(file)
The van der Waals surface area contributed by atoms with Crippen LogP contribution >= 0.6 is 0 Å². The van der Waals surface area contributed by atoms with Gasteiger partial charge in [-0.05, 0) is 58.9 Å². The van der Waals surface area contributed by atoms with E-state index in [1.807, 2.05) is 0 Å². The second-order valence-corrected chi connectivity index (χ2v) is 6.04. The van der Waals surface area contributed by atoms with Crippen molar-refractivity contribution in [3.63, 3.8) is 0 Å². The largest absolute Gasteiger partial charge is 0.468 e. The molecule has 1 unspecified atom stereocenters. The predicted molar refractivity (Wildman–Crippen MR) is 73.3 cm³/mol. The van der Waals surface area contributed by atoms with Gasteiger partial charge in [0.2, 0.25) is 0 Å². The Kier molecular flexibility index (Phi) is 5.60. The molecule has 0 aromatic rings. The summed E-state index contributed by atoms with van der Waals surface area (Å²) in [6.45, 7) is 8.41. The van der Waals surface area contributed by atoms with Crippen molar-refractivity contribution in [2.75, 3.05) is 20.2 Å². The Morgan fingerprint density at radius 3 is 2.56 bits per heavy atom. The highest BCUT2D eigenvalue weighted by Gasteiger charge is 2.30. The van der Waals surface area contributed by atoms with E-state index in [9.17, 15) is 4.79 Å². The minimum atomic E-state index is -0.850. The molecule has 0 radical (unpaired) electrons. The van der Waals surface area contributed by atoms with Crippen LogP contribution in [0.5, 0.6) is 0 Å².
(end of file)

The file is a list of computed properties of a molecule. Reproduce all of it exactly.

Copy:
The van der Waals surface area contributed by atoms with Crippen LogP contribution >= 0.6 is 0 Å². The van der Waals surface area contributed by atoms with Gasteiger partial charge in [-0.05, 0) is 58.9 Å². The van der Waals surface area contributed by atoms with E-state index in [1.807, 2.05) is 0 Å². The second-order valence-corrected chi connectivity index (χ2v) is 6.04. The van der Waals surface area contributed by atoms with Crippen molar-refractivity contribution in [3.63, 3.8) is 0 Å². The largest absolute Gasteiger partial charge is 0.468 e. The molecule has 1 unspecified atom stereocenters. The predicted molar refractivity (Wildman–Crippen MR) is 73.3 cm³/mol. The van der Waals surface area contributed by atoms with Gasteiger partial charge in [0.2, 0.25) is 0 Å². The Kier molecular flexibility index (Phi) is 5.60. The molecule has 0 aromatic rings. The summed E-state index contributed by atoms with van der Waals surface area (Å²) in [6.45, 7) is 8.41. The van der Waals surface area contributed by atoms with Crippen molar-refractivity contribution in [2.75, 3.05) is 20.2 Å². The Morgan fingerprint density at radius 3 is 2.56 bits per heavy atom. The highest BCUT2D eigenvalue weighted by Gasteiger charge is 2.30. The van der Waals surface area contributed by atoms with E-state index in [9.17, 15) is 4.79 Å². The minimum atomic E-state index is -0.850. The molecule has 0 radical (unpaired) electrons. The van der Waals surface area contributed by atoms with Crippen LogP contribution in [0.5, 0.6) is 0 Å².